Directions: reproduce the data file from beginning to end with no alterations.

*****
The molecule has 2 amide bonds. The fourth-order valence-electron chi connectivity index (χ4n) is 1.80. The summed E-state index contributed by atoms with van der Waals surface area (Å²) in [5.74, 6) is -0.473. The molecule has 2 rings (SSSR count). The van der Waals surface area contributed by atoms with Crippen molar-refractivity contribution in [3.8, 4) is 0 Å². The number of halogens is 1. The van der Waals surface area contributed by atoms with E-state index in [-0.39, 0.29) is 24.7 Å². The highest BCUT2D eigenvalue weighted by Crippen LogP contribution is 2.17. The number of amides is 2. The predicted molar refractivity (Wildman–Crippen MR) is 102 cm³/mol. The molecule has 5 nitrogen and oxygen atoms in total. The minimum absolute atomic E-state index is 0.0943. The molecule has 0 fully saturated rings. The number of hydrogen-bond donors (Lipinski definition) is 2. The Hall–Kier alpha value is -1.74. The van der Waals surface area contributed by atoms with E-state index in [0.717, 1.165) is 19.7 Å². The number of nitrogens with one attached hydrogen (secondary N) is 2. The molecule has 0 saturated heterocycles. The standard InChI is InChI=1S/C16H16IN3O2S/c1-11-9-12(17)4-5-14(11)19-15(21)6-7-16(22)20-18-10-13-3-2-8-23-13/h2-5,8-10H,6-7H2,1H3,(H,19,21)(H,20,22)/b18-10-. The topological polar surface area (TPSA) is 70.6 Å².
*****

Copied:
The molecule has 2 amide bonds. The fourth-order valence-electron chi connectivity index (χ4n) is 1.80. The summed E-state index contributed by atoms with van der Waals surface area (Å²) in [5.74, 6) is -0.473. The molecule has 2 rings (SSSR count). The van der Waals surface area contributed by atoms with Crippen molar-refractivity contribution in [3.8, 4) is 0 Å². The number of halogens is 1. The van der Waals surface area contributed by atoms with E-state index in [-0.39, 0.29) is 24.7 Å². The highest BCUT2D eigenvalue weighted by Crippen LogP contribution is 2.17. The number of amides is 2. The predicted molar refractivity (Wildman–Crippen MR) is 102 cm³/mol. The molecule has 5 nitrogen and oxygen atoms in total. The minimum absolute atomic E-state index is 0.0943. The molecule has 0 fully saturated rings. The number of hydrogen-bond donors (Lipinski definition) is 2. The Hall–Kier alpha value is -1.74. The van der Waals surface area contributed by atoms with E-state index in [0.717, 1.165) is 19.7 Å². The number of nitrogens with one attached hydrogen (secondary N) is 2. The molecule has 0 saturated heterocycles. The standard InChI is InChI=1S/C16H16IN3O2S/c1-11-9-12(17)4-5-14(11)19-15(21)6-7-16(22)20-18-10-13-3-2-8-23-13/h2-5,8-10H,6-7H2,1H3,(H,19,21)(H,20,22)/b18-10-. The topological polar surface area (TPSA) is 70.6 Å².